Why it's so difficult for hospitals to address active shooter threats

The apparent murder suicide at Valhalla, N.Y.-based Westchester Medical Center Aug. 8 illustrates the complexity of protecting hospitals filled with the most sick and vulnerable individuals in the nation, according to Iohud.

Here are four things to know:

1. Unlike mass shootings at movie theaters, schools and concerts, hospital shootings are often more personal in nature.

"Hospital shootings tend to be more targeted shooters ... where the motive was grudge, or suicide, or euthanizing an ill relative," Christina Catlett, MD, associate professor of emergency medicine at Baltimore-based John Hopkins Medicine and associate director of the Johns Hopkins Office of Critical Event Preparedness and Response, told Iohud. "It's much harder to target your security measures to that particular set of motives."

2. Another challenge hospitals face when an active shooter is at large is the presence of elderly or immobile patients, which persuades staff to stay with their patients.

"There is the common active-shooting training of run, hide or fight, but it's unique in a healthcare facility because providers are going to feel very compelled to stay with their patients," Christopher Smith, director of emergency preparedness for the Healthcare Association of New York State in Rensselaer County, told Iohud.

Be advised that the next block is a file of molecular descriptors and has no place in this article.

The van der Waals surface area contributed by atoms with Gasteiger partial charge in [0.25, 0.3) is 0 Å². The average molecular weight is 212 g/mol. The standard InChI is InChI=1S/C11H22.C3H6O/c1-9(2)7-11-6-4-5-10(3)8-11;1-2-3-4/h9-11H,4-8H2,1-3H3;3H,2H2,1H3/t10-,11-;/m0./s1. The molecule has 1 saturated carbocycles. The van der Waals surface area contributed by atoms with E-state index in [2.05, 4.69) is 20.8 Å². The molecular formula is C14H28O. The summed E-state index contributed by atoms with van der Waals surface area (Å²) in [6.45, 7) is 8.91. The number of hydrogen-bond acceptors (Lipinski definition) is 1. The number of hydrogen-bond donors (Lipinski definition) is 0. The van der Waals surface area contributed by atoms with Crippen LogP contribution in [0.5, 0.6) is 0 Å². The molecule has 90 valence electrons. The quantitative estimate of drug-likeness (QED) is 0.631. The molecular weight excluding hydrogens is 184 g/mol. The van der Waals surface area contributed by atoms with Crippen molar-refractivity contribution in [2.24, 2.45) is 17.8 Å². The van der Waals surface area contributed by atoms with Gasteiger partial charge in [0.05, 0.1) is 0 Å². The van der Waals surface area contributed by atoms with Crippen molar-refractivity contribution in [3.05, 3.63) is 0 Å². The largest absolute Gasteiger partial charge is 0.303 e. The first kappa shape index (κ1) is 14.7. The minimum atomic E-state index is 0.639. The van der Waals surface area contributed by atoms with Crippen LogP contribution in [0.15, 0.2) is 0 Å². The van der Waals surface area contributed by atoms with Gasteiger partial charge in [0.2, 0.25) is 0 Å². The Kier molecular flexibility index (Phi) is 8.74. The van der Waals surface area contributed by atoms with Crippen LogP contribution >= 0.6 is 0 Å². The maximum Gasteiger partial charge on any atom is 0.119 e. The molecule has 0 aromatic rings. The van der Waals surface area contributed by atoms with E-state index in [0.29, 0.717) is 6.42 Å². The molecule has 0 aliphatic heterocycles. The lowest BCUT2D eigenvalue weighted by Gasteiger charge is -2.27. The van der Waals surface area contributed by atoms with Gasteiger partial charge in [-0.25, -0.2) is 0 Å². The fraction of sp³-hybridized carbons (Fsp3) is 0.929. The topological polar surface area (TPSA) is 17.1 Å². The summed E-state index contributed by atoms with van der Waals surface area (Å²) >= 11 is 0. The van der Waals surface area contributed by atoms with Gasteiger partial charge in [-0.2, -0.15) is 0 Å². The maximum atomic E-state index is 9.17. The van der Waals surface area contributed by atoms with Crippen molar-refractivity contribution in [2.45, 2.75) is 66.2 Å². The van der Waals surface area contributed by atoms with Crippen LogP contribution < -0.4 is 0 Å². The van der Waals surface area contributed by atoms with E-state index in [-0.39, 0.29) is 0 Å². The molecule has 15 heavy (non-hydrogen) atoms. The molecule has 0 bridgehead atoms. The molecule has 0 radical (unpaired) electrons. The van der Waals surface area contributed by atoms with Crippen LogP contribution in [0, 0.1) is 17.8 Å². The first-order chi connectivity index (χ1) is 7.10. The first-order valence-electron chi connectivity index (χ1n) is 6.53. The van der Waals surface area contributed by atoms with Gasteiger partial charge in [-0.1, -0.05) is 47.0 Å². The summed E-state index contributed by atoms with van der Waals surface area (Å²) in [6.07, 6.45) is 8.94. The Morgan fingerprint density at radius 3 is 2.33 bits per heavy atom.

3. A study conducted by Johns Hopkins researchers found many hospital shootings take place outside the building or near the entrance, suggesting metal detectors are unable to prevent such events. There were 154 hospital-based shootings across the U.S. between 2000-11, causing 235 deaths and injuries. About 30 percent of the 154 shootings happened in emergency departments, according to the study. Of these ED incidents, about 50 percent involved a police or security officer's firearm.

4. Many hospitals nationwide are upgrading staff training, technology and focused security measures to prepare for a potential shooting, Dr. Catlett told Iohud. Some of the upgrades include increasing security at entrance ways and including more expansive ID checks for people wishing to enter the building. Many hospitals also install badge-access checkpoints and metal detectors to selective units. Annual emergency-preparedness reviews also help hospital staff practice safety measures.

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